1. Dave, 1st off I would never depend on a crashed drive for recovery. A solid backup strategy is the best way to go.
      As far as the answer to your question it seems that the problem is more the opposite. Companies are finding it harder to actually wipe the data from these drives more so than getting the data back from a crashed one. Apparently the latest MacBooks now offer the ability to more cleanly wipe the data. I haven’t spent a lot of time investigating this yet as I wouldn’t be trying to wipe it until the day comes when I upgrade, which hopefully won’t be any time soon.

      1. I agree re backup, but there is the event caused failure, fire ,flood, rain, coffee, crash, lightning plus other user caused mishaps I was referring to. Such that might occur during field work or travel.

        1. Don’t know what else to say. I don’t even entertain the thought of buying drives based on how recoverable they are. I look at disk recovery as a last resort when there was NO backup. I backup regularly, repeatedly, offsite and while traveling. If disaster strikes, I’ll be looking to one of my many backups, not recovery software.

      2. Great point about wiping the drives Terry. I work for the govt. We don’t even bother anymore. We simply destroy the drives. Remove the platters or simply put them a disintegrator. The forensics to recover data is very good. It is practically impossible to remove all data.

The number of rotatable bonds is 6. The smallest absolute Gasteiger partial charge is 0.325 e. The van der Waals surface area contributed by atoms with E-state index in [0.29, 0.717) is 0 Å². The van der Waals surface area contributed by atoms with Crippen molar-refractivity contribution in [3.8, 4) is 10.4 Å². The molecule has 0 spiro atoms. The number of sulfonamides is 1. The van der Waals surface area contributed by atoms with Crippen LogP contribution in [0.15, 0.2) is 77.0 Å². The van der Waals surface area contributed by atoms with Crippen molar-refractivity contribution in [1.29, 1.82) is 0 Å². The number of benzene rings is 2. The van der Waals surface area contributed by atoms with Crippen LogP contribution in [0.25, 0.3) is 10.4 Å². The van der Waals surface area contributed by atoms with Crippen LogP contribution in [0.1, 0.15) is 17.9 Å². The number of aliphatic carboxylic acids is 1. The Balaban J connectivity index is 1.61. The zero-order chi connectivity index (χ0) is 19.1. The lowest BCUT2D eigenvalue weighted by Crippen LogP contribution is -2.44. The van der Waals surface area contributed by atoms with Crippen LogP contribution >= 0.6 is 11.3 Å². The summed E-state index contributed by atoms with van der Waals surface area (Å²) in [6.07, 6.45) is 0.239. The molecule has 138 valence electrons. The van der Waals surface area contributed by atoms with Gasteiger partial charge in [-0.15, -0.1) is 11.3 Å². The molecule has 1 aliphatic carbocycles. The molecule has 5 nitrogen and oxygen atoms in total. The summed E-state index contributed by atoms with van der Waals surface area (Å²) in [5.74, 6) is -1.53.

6. I confirm, that speed boost is huge! I changed my 5400 rpm Lenovo default drive to 128 GB Kingston SSD and Intel Core 2 Duo 2,33 Ghz, 4GB RAM, Windows 7 computer is now like new, without any lack of speed. Special cool is, that windows boots up in seconds.

    Plus, it does not make sound – after that you computer is totally silent..and this is very cool.

    About the price, I would also point two aspects:
    1. Kingston has got special packages, to replace regular drive with SSD, so you can use your old drive as normal USB HDD and win back money from there. (
    2. It is much cheaper to buy SSD drive with 250 USD than new computer (what you have to do, when computer is lacking in speed).

    I would recommend strongly to use only SSD – in new or as upgrade for old computer.

  7. I am interested in getting one in my next MacBook Pro purchase. A couple of techies warned that the SSDs had a habit of dying untimely deaths, but that has been a year or two ago. Like a light switch, it either worked or it didn’t. Of course that can happen to standard drives also.